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Human Rights in Ireland >>
Re-Britishing the Irish State
rights and freedoms |
Monday January 05, 2009 19:43 by Tom Cooper - Irish National Congress
The Irish State, by way of government indifference, is moving stealthily towards rejoining the British Commonwealth. This must be confronted and reversed before it is too late. We can and should be on friendly and neighbourly terms with Great Britain, but as equals, not as a lesser or subservient state. We are a sovereign Republic, not a British council.
Sooner, rather than later, society in the Irish State must make fundamental decisions regarding its political identity, ethos and future policy directions. Will we continue along the path of nation building, slowly and painfully asserting a distinct post-colonial Irish identity in alliance with our European neighbours, or do we instead see ourselves as part of the so-called 'Anglosphere', re-aligning ourselves ever more closely with Great Britain?
This is a serious question, and is posed because recent actions and trends suggest that the Irish state is involved in a significant shift away from the type of political identity that has been projected since the establishment of the Republic of Ireland in 1949. I refer to a process whereby the Irish state is changing the way it projects itself politically and symbolically in order to accommodate aspects of political Britishness. The distinction between what is Irish and what is British is so blurred as to make the two terms synonymous with each other.
On December 21st 2008, Minister Martin Cullen, speaking on the RTE 2FM Sports Bag programme said he would like to see a Dublin soccer team playing in the UK premiership. The fact that no such league exists does not appear to be a deterrent to Mr Cullen's wish list for 2009. Presumably Minister Cullen was referring to the English Premiership. I know of no faster way to kill domestic soccer in Ireland than to have a team from Dublin participating in the English Premiership. Not to be outdone, Dick Bourke, chairman of the Irish Tourist Industry Confederation called for an invitation to be extended to Prince Charles and his wife Camilla to visit Ireland as an "appropriate gesture to mark the 150th anniversary of Queen Victoria's visit to Kerry". Surely we can be more imaginative in commemorating the visit of the 'Famine Queen' to Ireland in 1861?. Such a visit, if it takes place, will be used to 'test the water', so to speak, and to psychologically 'soften up' Irish public opinion in advance of a full state visit by Her Majesty Queen Elizabeth II. All the indications are that an invite will be issued by President Mc Aleese in 2009.
Also in 2008, Minister Eamon O' Cuiv sanctioned a grant of €250,000 to the Orange Order. Such largess to a blatantly sectarian organisation, particularly in these recessionary times, is an affront to those who are made endure unwelcome Orange marches in their areas.
In the past five years or so, the British state has been bestowing titles and honours upon selected Irish citizens as if they were her own British subjects. Bono, front man for U2 and Bob Geldof of the Boomtown Rats, have both been made "Knight Commanders of the Most Excellent Order of the British Empire". Not only should this be seen as an infringement on Irish sovereignty, but also an attack on the republican and egalitarian ethos of Bunreacht Na hÉireann. The awarding of these 'titles of nobility' must be seen as part of the cultural re-incorporation of this state into the British sphere of influence and one must question the motives of those who accept such archaic badges of post-colonial subservience. It is my view that no Irish citizen should be allowed accept a British 'title of nobility' unless they are prepared to renounce their Irish citizenship and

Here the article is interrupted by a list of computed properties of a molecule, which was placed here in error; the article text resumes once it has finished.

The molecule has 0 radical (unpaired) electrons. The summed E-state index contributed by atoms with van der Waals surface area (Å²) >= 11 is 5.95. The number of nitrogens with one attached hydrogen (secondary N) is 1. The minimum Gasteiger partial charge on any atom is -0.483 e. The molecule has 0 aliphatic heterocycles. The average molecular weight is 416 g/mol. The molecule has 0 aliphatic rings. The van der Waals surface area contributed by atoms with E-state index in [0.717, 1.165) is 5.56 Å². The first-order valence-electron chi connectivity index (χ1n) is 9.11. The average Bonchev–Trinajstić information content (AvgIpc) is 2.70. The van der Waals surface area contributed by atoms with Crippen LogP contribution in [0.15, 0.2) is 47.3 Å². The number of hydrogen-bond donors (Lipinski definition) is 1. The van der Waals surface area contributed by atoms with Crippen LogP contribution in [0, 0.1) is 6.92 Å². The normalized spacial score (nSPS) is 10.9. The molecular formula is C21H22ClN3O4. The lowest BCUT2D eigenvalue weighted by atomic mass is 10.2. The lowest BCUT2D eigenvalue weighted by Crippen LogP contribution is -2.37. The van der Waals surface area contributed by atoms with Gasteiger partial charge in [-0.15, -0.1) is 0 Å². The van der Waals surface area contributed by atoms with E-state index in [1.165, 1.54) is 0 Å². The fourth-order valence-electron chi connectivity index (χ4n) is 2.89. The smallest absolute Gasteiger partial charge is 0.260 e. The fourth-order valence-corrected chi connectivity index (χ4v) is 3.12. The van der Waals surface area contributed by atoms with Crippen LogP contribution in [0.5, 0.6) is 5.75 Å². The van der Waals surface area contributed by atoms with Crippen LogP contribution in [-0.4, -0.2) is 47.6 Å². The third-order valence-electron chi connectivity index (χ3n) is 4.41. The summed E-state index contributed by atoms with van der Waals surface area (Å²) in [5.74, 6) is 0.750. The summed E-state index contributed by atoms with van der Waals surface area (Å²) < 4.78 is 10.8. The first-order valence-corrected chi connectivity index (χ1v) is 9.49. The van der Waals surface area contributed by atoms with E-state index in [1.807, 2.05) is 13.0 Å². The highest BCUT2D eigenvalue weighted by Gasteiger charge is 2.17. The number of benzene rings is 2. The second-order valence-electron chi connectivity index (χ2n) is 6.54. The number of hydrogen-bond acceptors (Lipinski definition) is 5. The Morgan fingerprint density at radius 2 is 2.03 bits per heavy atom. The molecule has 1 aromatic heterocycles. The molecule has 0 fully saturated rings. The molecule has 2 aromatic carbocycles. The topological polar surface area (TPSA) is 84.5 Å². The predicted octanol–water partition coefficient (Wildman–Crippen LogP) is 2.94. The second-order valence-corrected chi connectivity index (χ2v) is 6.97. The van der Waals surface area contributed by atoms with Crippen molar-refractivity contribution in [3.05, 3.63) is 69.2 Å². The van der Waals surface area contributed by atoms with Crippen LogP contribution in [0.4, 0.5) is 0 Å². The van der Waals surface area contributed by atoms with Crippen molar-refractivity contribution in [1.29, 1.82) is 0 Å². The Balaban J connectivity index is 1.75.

surrender their Irish passport.
Recently, Irish Navy personnel participated alongside their British counterparts in the Royal Navy to commemorate the 200th anniversary of Admiral Nelson's defeat of the French and Spanish fleets at Trafalgar, while the Irish Air Corp, alongside the Royal Air Force, took part in the 65th anniversary of the Battle of Britain. The Irish state now participates with the Royal British legion in Remembrance Day ceremonies, and once again British military funerals, with the pomp and pageant of the British military ethos, are taking place on Irish soil. This amounts to no less than a surrender of sovereign control over State ceremonial to our former colonial masters.
In August 2006 Fine Gael MEP Gay Mitchell, speaking at the annual Michael Collins/Arthur Griffith commemoration in Glasnevin Cemetery, posed the possibility of a future Irish Government agreeing to a role for the British Monarch in a 'New Ireland', perhaps even as joint head of state. Such a measure would mean the Irish state rejoining the British Commonwealth. Mr Mitchell's proposal is probably the first time that any Dublin politician has openly challenged the continued existance of the Republic of Ireland state seperate from Britain. A political taboo has been broken, so to speak.
The Irish Government has a duty to uphold the value and dignity of Irish citizenship, and to oppose any British encroachment into our political and civic space. It could be argued that our elected representatives are not only failing to uphold Irish neutrality, but are participating in the erosion of our sovereignty.